There was a time when all, or almost all, actors in the Middle East had clear positions. Other actors were able to anticipate, with a high degree of success, how this or that actor would react to any new important development. That time is gone. If we look at the civil war in Syria today, we will rapidly see that not only are there a wide range of objectives that different actors set themselves, but also that each of the actors is beset by ferocious internal debates about what position it should be taking.
Inside Syria itself, the present situation is one of a triad of basic options. There are those who, for varying reasons, essentially support keeping the present regime in power. There are those who support a so-called Salafist outcome, in which some form of Sunni shar’ia law prevails. And there are those who want neither of these outcomes, working for an outcome in which the Baath regime is ousted but a Salafist regime is not installed in its place.
This is of course too simple a picture, even as a description of the positions of the internal actors. Each of these three basic positions is held by a number of different actors (shall we call them sub-actors?) who debate with themselves about the tactics their side should pursue. Of course, the debate about tactics in the struggle is also, or really, a debate about the exact preferred outcome. However, this triangle of actors, each with multiple sub-actors, creates a situation in which there is a constant revising of very local alliances that is often hard to explain and surely difficult to anticipate.
The dilemmas are no less for the non-Syrian actors. Take the United States, once the giant in the arena, now widely recognized to be in serious decline and thereupon to have no good options. But merely to admit this is itself very controversial in the United States, and President Obama finds himself under severe political pressure by some sub-actors to do “more” and by others to do “less.” This debate goes on within his own inner circle, not to mention in Congress and in the media.
Iran faces the dilemma of how to improve its relations with the United States (and indeed Turkey and even Saudi Arabia) without diminishing its support for the Syrian regime and Hezbollah. The internal debate about the tactics to pursue seems just as loud and just as intense as that inside the United States.
Saudi Arabia faces the dilemma of supporting Muslim groups in Syria that are friendly without strengthening the hand of groups like al-Qaeda that are pursuing the downfall of the Saudi regime. The Saudi government fears that, if it makes a mistake, it will advance the cause of those who want the internal turmoil to spread to Saudi Arabia. So, it puts pressure on the U.S. government to support Saudi objectives while simultaneously (and as quietly as possible) talking with the Iranians – not an easy game to play.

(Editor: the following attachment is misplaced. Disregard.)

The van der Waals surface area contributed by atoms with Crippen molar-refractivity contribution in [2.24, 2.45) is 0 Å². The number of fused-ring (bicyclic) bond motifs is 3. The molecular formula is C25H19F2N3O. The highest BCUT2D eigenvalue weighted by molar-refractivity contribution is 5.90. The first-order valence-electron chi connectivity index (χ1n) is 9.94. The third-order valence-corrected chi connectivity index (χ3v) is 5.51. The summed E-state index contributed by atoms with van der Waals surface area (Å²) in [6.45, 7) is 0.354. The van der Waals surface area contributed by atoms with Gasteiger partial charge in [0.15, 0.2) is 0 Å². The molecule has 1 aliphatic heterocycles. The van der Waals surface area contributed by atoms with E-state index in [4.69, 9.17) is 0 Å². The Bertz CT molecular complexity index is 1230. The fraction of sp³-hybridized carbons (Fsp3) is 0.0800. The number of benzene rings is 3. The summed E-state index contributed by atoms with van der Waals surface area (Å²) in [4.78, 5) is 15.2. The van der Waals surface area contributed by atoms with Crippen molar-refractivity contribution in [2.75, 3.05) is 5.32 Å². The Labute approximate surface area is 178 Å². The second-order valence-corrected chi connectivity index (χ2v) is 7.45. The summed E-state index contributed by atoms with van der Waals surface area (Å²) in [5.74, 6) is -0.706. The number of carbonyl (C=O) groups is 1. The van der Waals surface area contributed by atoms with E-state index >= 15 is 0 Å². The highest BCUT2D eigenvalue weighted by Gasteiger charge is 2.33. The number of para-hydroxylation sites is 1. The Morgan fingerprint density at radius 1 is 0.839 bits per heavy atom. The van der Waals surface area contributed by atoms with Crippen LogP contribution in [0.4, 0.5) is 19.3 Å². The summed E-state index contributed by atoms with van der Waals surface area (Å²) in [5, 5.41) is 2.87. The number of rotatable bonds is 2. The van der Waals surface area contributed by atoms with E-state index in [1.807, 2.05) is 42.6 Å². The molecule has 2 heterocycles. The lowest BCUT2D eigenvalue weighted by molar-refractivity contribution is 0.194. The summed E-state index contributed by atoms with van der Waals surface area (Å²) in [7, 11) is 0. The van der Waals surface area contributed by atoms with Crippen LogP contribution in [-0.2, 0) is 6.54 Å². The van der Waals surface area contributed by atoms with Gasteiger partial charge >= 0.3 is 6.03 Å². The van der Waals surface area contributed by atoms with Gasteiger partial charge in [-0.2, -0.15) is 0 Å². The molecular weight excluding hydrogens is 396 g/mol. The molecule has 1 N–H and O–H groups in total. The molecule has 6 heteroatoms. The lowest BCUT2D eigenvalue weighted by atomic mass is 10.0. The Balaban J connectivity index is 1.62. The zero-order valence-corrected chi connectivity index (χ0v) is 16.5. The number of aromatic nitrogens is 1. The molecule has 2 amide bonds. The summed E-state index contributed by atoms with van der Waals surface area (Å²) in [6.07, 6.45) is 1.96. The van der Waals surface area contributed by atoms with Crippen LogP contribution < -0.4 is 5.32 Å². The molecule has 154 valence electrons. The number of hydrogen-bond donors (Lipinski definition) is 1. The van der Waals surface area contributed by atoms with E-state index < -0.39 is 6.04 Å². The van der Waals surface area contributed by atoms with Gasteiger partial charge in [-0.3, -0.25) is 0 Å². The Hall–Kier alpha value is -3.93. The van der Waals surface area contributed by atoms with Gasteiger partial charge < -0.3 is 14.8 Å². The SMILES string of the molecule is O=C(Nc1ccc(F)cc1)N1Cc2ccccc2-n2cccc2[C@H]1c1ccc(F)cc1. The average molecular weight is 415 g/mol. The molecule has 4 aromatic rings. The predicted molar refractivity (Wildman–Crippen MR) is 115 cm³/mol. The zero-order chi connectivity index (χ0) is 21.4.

The Turkish regime, which now has its own internal problems, was originally a supporter of the Syrian regime, then a fierce opponent, and today seems to be neither the one nor the other. It is seeking to recuperate its erstwhile stance as a post-Ottoman Turkey that is a powerful friend to everyone.
The Kurds, seeking maximum autonomy (if not a full-fledged independent Kurdish state), find themselves in difficult negotiations with all four states in which there are significant Kurdish populations – Turkey, Syria, Iraq, and Iran.
Israel can’t really decide whose side it’s on. It’s against Iran and against Hezbollah, but up to two years ago, it had quite stable relations with the Baath regime in Syria. If Israel supports the opponents of the Syrian regime, it risks getting a far worse regime in Syria from its point of view. But if it wishes to weaken Iran and Hezbollah, it cannot be indifferent to the role the Syrian regime plays in permitting the close links of Iran and Hezbollah. So Israel waffles, or stays mute.
Internal debates beset all the non-Arab states who have some interests in the region: Russia, China, Pakistan, Afghanistan, France, Great Britain, Germany, and Italy, for a start.
This is geopolitical chaos, and it takes very astute maneuvering for any of the actors not to make grievous errors in terms of its own interests. In this whirlpool of continuously shifting alliances, globally and very locally, there are many groups and sub-groups who consider it tactically useful to increase the scale of the violence.
The Syrian civil war is at the moment the locus of the greatest amount of violence in the Middle East, and there is little reason to expect that it will cease. It has begun to spread to Lebanon and Iraq in particular. Most of the actors are worried that the spreading of the violence, in addition to being appalling, may in fact hurt their interests rather than help them. So many actors try, in multiple ways, to restrain the spread. But can they?
When the People’s Liberation Army marched into Shanghai in 1949 and established a Communist government in power, a big and futile debate erupted in the United States. It was conducted under the theme, “Who lost China?” It was as if China was something others could lose. It is likely that very soon, there will be debates in many countries about “Who lost Syria?” Indeed these debates seem to have started already. The fact is that, in a state of geopolitical chaos, most actors have very limited ability to affect the outcome. The Middle East is careening out of control, and we shall be lucky to escape the crash.